Some companies skirt state income tax

Of the largest 25 companies in the state, measured by revenue, roughly half reported they paid close to the full tab or more for last year. But more than a third reported a tax rate of less than 25 percent – well below the required 35 percent U.S. income tax rate for corporations. (See a full list)

While these companies are all likely complying with U.S. tax laws, various loopholes make it possible to skirt the country's official corporate income tax rate.

Amgen of Thousand Oaks and Sempra Energy of San Diego have the lowest rate – 13 percent. Amgen, a biotech company, hasn't reported a tax rate above 20 percent in the last three years. David Polk, a spokesman, confirmed that the company's low rate was due primarily to foreign earnings invested abroad indefinitely, as reported in the company's annual report. As of Dec. 31, 2010, those earnings invested abroad amounted to approximately $17.2 billion.

Sempra Energy reported lower earnings than the previous year, but their tax rate shrank even more significantly. Their reported income tax rate of 13 percent was less than half of what they paid in 2009. The lower rate in 2010 was primarily due to higher income from operations in countries where tax rates are lower, said Sabra Lattos, a spokeswoman for the company.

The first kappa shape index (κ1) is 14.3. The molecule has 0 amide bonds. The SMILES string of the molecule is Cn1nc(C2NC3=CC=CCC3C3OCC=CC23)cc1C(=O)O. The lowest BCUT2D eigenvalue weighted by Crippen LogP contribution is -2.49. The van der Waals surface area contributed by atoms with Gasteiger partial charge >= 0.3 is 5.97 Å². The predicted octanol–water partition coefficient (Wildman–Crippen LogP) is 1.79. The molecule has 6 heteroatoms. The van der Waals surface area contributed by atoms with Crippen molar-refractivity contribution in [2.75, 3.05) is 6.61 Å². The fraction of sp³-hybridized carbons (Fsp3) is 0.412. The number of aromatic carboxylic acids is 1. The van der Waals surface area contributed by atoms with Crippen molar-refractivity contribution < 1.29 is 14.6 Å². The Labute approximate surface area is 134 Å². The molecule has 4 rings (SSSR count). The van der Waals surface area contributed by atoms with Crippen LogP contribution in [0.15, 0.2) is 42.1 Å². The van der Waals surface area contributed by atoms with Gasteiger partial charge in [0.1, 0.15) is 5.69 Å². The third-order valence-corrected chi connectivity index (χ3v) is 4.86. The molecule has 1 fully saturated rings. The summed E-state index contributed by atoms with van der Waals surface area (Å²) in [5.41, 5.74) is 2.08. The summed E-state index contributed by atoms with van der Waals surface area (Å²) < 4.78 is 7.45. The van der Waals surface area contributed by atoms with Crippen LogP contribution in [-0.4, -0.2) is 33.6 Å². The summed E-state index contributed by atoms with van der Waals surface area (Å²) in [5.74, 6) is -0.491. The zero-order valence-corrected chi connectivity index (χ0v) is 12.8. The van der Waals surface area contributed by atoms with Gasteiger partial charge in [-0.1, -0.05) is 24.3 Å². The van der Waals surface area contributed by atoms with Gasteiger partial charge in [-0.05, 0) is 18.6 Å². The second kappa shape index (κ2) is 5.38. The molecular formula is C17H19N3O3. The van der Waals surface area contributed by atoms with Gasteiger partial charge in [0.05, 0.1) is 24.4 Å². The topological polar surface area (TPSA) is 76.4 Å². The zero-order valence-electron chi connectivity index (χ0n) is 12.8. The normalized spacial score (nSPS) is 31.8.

Amgen and Sempra Energy's reported income tax highlights a frequent criticism of the U.S. corporate tax code – much of the income from companies headquartered in the U.S. is never collected by the federal government.

"Residents of California paid $440 to make up for the taxes that are avoided by corporations and wealthy individuals through the use of offshore tax havens," according to a recent report by The California Public Interest Research Group. The group calculated the estimate by dividing what the state would have received from income that was instead shifted to offshore tax havens – $11.9 billion per year – by the number of filers in the state.

Besides Amgen and Sempra, eight other companies – including eBay, Hewlett-Packard, Google, Northrup Grumman, and Apple – reported a tax rate of less than 25 percent.

Most companies do not provide detailed tax information. Although some information is available in companies' annual reports to shareholders, these numbers don't necessarily reflect what a company will actually pay in taxes.

"Companies have two separate sets of books: one for their tax returns and one for what they report on their financial statements," said Alan Auerbach, professor of economics and law at UC Berkeley. "Since the tax returns are confidential, we don't really know."

Changes to California's state corporate income tax system may be coming in the next few months. Gov. Jerry Brown has proposed repealing a $1 billion corporate tax break that went into effect in January. The state Department of Finance estimates that corporate tax receipts are expected to provide 12.2 percent of General Fund revenues in 2010-11.

Story courtesy of our media partners at California Watch (A Project of the Center for Investigative Reporting)

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